• 1970 - The Pirates swept a twinbill from the Chicago Cubs, 3-2 and 4-1, in the last games played at 61-year-old Forbes Field in front of 40,918, the second largest crowd to gather at the ballyard. Al Oliver hit the last home run in FF history. Jim Nelson got the final W iced by a Dave Giusti save. It was a fitting finale; the Cubs were the first team the Pirates played at Forbes Field in 1909. Bill Mazeroski had the last Pirate hit there, a seventh inning double, and recorded the last put-out on a force play at second. It was the Pirates seventh straight victory and the Cubs 10th straight loss. The Bucs went on the road afterwards and opened TRS on July 16th, after the All-Star streak.
  • 1973 - Willie Stargell hit his 300th career home run as the Pirates beat the St. Louis Cardinals 6–0 at TRS. Al Oliver had a huge day, going 4-for-5 with a triple, two doubles and three RBI while Rennie Stennett added three hits to back Dock Ellis’ five hitter.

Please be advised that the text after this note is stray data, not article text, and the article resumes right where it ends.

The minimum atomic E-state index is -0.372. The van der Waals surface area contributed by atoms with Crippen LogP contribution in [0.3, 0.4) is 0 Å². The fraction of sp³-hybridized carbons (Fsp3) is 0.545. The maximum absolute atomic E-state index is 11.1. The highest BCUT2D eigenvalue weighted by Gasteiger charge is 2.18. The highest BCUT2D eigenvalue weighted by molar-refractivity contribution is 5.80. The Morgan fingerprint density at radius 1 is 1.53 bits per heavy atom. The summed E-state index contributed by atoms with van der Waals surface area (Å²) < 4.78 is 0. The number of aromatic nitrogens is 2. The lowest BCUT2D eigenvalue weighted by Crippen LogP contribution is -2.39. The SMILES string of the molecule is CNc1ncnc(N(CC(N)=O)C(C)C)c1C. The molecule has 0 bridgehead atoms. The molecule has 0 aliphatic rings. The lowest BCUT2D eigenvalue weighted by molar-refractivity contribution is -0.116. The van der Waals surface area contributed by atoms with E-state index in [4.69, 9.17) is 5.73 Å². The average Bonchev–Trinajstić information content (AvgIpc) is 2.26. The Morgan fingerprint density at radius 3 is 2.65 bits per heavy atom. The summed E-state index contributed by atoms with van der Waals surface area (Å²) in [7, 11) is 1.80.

• 2006 - The Bucs set a team record with their 13th straight defeat, eclipsing the old mark set by the 1939 club when the White Sox edged them 4-3 at PNC Park with Paul Maholm taking the loss. They walked off the next game by a 7-6 score on a Freddy Sanchez homer, but still lost 7-of-11 on their way to a 67-95 campaign. 
Alex Presley 2011 Bowman Chrome
  • 2011 - Alex Presley was called up to replace an injured Jose Tabata and banged out a pair of hits, including his first MLB homer, while driving in three runs to lead the Bucs to a 7-6 win over Toronto at the Rogers Centre. An unlikely pair of batting heroes, Matt Diaz and Ronny Cedeno, combined for five hits, three runs and an RBI to help the cause against the Jays. Chris Resop, Jose Veras and Joel Hanrahan pitched three scoreless frames to preserve the win for Kevin Correia.